Cuts in budgetary aid to Burundi by donor nations are worsening already dire conditions in one of the world's poorest countries, two United Nations officials warned on Tuesday.
They urged donors to rethink the strategy of squeezing Burundi's government financially to force it to respond politically, not militarily, to turmoil that threatens to become an "inter-ethnic conflict".
Foreign sources account for 51 per cent of Burundi's total budget, said John Ging, emergency director of the UN's humanitarian agency.
He noted the proportion is even higher for the health and agriculture ministries, which depend on donors for 60 per cent and 80 per cent of their respective budgets.
"Bilateral donors who have suspended bilateral assistance to the government have to also reflect on how that is impacting on the delivery of public services," Mr Ging said at a press briefing.
He pointed out that Burundi ranks near the bottom of the UN's Human Development Index — 184th out of 187 countries.
Four out of five Burundians live below the poverty line, and 58 per cent of the country's 10 million people are chronically malnourished.
In response to aid cuts, the government recently suspended free health care to young children and their mothers.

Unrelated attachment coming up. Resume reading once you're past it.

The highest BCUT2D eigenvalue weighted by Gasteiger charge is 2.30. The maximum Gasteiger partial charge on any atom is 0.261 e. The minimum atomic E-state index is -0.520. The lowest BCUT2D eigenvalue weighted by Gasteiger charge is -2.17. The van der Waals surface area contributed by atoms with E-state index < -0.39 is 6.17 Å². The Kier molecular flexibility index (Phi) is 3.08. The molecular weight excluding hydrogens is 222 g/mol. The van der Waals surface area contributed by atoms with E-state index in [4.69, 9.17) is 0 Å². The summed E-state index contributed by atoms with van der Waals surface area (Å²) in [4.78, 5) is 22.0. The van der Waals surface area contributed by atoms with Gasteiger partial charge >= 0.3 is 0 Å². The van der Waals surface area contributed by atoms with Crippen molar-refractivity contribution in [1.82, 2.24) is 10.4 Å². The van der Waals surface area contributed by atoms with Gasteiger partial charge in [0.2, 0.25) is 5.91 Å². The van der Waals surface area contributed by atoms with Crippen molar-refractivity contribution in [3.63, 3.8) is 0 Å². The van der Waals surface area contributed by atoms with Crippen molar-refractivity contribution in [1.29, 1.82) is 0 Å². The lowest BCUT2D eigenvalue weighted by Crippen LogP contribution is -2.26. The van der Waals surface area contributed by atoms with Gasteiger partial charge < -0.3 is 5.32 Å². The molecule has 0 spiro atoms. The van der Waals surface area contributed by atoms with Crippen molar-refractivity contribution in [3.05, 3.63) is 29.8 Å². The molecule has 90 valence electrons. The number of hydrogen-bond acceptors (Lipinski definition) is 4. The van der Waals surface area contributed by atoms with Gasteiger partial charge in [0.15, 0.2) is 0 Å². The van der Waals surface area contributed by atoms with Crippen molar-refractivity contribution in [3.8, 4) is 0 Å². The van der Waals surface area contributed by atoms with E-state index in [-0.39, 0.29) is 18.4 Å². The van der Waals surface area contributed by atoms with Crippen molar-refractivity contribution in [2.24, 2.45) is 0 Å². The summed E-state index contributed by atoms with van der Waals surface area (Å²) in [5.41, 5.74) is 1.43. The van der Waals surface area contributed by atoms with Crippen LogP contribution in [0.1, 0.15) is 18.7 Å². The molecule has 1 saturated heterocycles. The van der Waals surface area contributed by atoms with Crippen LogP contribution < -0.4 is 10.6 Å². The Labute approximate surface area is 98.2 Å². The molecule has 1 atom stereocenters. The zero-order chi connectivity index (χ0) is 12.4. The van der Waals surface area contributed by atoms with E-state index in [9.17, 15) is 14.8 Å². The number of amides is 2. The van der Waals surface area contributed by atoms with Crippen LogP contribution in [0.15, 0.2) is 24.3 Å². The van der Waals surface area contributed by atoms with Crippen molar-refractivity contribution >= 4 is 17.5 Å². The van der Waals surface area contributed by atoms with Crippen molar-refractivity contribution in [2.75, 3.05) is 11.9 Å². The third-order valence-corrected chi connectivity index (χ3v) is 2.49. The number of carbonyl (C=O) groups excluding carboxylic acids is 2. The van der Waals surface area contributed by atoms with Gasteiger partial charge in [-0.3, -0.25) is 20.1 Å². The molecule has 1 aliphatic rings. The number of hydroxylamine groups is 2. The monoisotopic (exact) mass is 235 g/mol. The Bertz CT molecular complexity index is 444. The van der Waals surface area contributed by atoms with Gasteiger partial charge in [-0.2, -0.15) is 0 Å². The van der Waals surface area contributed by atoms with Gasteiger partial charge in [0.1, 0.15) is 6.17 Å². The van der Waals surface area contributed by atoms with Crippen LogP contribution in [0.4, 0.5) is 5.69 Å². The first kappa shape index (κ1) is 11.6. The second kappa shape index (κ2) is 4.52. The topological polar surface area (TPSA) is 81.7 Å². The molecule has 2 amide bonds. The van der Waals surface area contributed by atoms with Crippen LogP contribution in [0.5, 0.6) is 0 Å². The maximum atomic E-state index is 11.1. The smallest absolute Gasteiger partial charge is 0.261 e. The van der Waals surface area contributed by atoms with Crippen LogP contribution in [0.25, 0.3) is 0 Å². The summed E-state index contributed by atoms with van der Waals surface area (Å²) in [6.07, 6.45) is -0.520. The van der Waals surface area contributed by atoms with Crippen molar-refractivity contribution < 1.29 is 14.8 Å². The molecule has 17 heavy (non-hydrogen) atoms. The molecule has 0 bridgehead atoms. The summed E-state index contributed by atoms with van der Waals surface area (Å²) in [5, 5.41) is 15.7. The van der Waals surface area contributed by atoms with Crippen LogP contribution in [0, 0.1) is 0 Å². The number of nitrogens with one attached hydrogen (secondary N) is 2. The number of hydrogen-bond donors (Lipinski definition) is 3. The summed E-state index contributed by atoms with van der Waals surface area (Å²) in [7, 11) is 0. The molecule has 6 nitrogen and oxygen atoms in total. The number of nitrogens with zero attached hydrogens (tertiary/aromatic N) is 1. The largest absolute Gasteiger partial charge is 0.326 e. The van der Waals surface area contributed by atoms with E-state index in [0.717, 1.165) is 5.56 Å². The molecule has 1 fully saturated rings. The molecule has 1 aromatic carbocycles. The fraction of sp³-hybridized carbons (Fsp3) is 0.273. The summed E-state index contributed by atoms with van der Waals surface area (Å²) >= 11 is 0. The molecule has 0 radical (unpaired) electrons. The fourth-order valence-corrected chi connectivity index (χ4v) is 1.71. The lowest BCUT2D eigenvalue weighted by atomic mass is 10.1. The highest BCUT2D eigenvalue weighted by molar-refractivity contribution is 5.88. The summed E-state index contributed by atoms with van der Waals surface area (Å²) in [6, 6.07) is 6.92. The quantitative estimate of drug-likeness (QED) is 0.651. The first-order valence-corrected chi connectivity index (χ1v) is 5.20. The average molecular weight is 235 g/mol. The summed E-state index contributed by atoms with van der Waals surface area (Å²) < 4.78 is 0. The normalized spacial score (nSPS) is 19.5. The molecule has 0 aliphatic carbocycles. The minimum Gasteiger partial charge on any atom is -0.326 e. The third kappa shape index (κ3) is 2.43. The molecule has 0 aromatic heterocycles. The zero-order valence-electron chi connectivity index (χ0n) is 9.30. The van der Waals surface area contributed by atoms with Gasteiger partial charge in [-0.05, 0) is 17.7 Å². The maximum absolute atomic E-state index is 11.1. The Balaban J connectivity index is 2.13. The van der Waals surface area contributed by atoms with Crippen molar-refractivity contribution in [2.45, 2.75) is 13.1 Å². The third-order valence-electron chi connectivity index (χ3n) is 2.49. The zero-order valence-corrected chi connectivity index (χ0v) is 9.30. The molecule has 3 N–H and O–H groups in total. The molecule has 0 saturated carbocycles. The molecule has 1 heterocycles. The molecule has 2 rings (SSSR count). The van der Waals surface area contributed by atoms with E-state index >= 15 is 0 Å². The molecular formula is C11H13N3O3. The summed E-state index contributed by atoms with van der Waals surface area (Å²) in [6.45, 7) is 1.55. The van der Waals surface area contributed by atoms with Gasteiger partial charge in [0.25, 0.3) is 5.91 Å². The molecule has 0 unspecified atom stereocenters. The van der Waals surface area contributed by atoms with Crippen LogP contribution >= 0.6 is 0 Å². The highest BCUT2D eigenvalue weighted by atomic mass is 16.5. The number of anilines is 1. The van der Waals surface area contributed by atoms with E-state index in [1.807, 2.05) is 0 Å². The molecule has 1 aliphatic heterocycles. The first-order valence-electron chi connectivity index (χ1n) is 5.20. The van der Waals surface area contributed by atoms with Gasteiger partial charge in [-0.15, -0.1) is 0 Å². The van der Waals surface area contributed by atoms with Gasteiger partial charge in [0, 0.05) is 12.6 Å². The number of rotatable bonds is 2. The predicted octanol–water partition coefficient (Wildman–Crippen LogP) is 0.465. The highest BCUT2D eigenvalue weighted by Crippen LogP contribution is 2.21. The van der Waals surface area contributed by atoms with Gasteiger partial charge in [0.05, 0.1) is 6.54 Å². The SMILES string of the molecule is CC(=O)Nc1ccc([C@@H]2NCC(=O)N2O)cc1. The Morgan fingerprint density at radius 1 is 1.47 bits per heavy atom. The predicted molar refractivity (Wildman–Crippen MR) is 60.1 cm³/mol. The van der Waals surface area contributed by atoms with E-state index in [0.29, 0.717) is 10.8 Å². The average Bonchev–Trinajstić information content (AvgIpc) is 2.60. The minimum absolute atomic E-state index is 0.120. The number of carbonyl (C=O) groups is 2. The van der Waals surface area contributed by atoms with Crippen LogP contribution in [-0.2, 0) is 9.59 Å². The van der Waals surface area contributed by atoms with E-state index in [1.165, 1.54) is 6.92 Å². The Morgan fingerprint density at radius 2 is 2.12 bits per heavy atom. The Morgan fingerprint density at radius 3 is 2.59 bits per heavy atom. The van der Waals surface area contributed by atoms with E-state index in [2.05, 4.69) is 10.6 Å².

That will likely have severely negative effects on public health, said Afshan Khan, director of emergency programmes at Unicef.
Burundian security officials say they have had to suspend human rights training for military and police personnel that had been funded by donors, Mr Ging reported.
"I would suggest this is the time to redouble those programmes," he said.
Burundi forecasts that it will receive next year only about half of the annual financial support donors currently provide.
Belgium has already suspended its budgetary assistance to Burundi, and the 28-nation European Union is poised to slash aid outlays projected to total about $400 million over the next five years.
Asked by reporters to suggest alternate ways of pressurising the Burundian government, Mr Ging said he could not offer a specific option.
"What’s being done is not working," he declared, "so something different needs to be done."
He warned that the country is "on the cusp of a very dangerous situation in terms of the prospects of descending into inter-ethnic conflict".
Mr Ging and Ms Khan recently returned from a fact-finding mission to Burundi.
Government officials' "openness to dialogue was quite impressive," Mr Ging told reporters.